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# OpenGL ES App 2 – Lighting - PowerPoint PPT Presentation

OpenGL ES App 2 – Lighting. Goal. Learn how you can use the shader through OpenGL ES Put the light in the scene and make the objects in the scene have light effect Also, the position of light source can MOVE!!. Phong Lighting Model.

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OpenGL ES App 2 – Lighting

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## OpenGL ES App 2 – Lighting

### Goal

Learn how you can use the shader through OpenGL ES

Put the light in the scene and make the objects in the scene have light effect

Also, the position of light source can MOVE!!

### Phong Lighting Model

• A simple model that Computes light intensity at a surface point, assuming point light source.

• Considers only light reflected and regards others as an ambient term.

• Consists of

• Ambient term

• Diffuse term

• Specular term

### Phong Lighting Model

• Ambient term

• Gross approximation of light, which produce constant illumination on all surface.

• Diffuse term

• Reflection of light from a surface that is reflected at many angles rather than at just one angle.

• Specular term

• Mirror-like reflection of light from a surface with a single outgoing direction.

### Phong Lighting Model

Specular

Ambient

Diffuse

I = Ii (Ka + Kdcosθ + Ks cosNsΦ)

### Phong Lighting Model

• I = Ii (Ka + Kdcosθ+ Ks cosNsΦ)

• Ii : the intensity of the light source

• Ka : the ambient reflection coefficient

• Kd : the diffuse reflection coefficient

• θ: angle between the surface normal and a line from the surface point to the point light source

• Ks : the specular reflection coefficient

• Ns : the shininess coefficient

• Φ : angle between v and r

• In the example, we simualte ambient lighting and diffuse lighting of a point light source by vertex shader. (a.k.a. Per-Vertex Lighting)

• Ambient light is easy to compute, so we focus on diffuse light source

• color = material color * ambient light color

### Diffuse Lighting of Point Light

• Idiffuse = Ii * Kdcosθ

• Kd : the diffuse reflection coefficient

• θ : angle between the surface normal(n) and a line from the surface point to the point light source(l)

• Morover,

• cosθ = nnorm ‧lnorm

### Diffuse Lighting of Point Light

• Attenuation factor

• You may attenuate the light based on distance.

• Ex: Diffuse = diffuse / (distance * distance)

• Final color

• final color = material color * ( light color * ( nnorm ‧lnorm ) * attenuation )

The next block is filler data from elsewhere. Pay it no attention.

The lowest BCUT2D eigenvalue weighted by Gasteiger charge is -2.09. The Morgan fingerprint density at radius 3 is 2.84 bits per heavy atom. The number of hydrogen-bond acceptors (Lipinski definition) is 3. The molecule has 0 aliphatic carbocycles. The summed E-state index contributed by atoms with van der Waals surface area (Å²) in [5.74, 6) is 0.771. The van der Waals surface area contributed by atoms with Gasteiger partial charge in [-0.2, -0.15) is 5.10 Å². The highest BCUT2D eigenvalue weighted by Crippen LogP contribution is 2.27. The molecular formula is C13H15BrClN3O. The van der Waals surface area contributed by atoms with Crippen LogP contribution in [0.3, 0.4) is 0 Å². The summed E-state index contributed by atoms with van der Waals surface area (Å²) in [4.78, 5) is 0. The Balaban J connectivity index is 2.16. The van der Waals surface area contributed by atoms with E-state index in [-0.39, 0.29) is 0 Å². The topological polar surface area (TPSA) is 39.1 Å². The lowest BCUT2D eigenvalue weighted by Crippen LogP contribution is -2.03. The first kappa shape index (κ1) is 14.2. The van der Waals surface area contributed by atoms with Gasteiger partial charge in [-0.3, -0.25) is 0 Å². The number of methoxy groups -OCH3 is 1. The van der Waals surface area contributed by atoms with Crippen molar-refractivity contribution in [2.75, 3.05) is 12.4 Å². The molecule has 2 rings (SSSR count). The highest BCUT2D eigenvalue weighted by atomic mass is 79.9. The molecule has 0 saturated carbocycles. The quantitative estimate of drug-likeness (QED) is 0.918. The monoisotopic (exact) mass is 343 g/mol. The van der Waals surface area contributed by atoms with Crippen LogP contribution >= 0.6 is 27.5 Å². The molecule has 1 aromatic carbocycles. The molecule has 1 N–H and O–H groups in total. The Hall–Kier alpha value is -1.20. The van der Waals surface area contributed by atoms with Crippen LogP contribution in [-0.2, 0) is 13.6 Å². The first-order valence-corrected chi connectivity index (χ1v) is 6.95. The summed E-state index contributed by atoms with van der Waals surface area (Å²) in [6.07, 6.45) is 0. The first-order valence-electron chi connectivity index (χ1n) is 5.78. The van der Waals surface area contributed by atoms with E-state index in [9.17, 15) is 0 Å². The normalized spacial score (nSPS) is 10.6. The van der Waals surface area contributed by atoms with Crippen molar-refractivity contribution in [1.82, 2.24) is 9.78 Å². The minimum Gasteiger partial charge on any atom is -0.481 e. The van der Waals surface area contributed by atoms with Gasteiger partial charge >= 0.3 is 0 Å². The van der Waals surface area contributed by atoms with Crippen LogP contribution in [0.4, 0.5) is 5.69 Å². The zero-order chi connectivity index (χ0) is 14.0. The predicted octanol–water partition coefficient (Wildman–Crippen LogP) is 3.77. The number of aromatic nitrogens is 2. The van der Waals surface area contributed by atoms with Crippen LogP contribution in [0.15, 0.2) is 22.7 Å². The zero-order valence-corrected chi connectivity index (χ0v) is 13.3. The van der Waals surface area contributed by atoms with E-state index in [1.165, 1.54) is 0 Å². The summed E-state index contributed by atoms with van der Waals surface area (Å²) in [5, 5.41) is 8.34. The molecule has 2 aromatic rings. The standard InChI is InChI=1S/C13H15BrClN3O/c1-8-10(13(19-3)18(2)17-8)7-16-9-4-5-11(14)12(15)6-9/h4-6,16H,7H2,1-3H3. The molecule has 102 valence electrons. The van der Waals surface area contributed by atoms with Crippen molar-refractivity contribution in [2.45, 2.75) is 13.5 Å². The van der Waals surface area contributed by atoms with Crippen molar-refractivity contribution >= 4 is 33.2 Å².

The vertex’s position and orientation in eye space

u_LightPos is the light positon in eye space, so these formula is correct!!! ( how it’s passed in vertex shader will explain later. )

vec3 modelViewVertex = vec3(u_MVMatrix *a_Position);

vec3 modelViewNormal = vec3(u_MVMatrix *vec4(a_Normal, 0.0));

float distance = length(u_LightPos - modelViewVertex);

vec3 lightVector = normalize(u_LightPos - modelViewVertex);

We must ensure that the diffuse value is positive.

Apply Attenuation factor.

Final color and position. Note that the position is the projected position. That is, the position that is projected on the screen.

float diffuse = max(dot(modelViewNormal, lightVector), 0.1);

diffuse = diffuse * (1.0 / (1.0 + (0.25 * distance * distance)));

v_Color = a_Color * diffuse;

gl_Position = u_MVPMatrix * a_Position;

• Since it’s per-vertex lighting, it’s no need to modify the fragment shader at all !!!

precision mediump float;

varying vec4 v_Color;

void main() {

gl_FragColor = v_Color;

}

### Shader Program for Light Source

For demostrating the light effect, we show the point of light source in this program.

However, we just want to show the point but not to put the light effect on that point !!!

Therefore, we use another shader for the indicate where the light source is.

### Display and see the light effect

In OpenGL, the polygon is consist of triangles. Therefore, we must use two triangles to represent a face of cube.

• Construction of the cube

• In this example, we display cubes on the screen.

final float[] cubePositionData =

{

// Front face

-1.0f, 1.0f, 1.0f,

-1.0f, -1.0f, 1.0f,

1.0f, 1.0f, 1.0f,

-1.0f, -1.0f, 1.0f,

1.0f, -1.0f, 1.0f,

1.0f, 1.0f, 1.0f,

...

}

### Display and see the light effect

Enable face culling. If you do this, the face that face back from you eye will not display. In large scene (i.e. 10000000 triangles in the scene), it will save a lot of time displaying back faces.

• When displaying the objects, there are some flags that you should know.

• GLES20.glEnable(GLES20.GL_CULL_FACE);

### Display and see the light effect

Enable depth test. If you do this, the depth of a generated pixel is stored in a buffer when an object is rendered.  If another object of the scene must be rendered in the same pixel, the method compares the two depths and chooses the one closer to the observer.

• When displaying the objects, there are some flags that you should know.

• GLES20.glEnable(GLES20.GL_DEPTH_TEST);

### Finally …

• Here is the result !!!

### Problem

• Since we implement per-vertex lighting, the other parts of the cube face will let the pipeline to help us to generate the color.

• You’ll see the right figure. The center the the cube face is not brighten …

### Solution

• Use per-pixel lighting!!

• Process

• In vertex shader, not only pass the position & color to the fragment shader, but the normal !!! ( it will also be interpolated )

• Compute the diffuse lighting in fragment shader.

### Reference

Learn OpenGL ES http://www.learnopengles.com/

Phong reflection model http://en.wikipedia.org/wiki/Phong_reflection_model

OpenGL ES 2.0 Reference Pages

http://www.khronos.org/opengles/sdk/docs/man/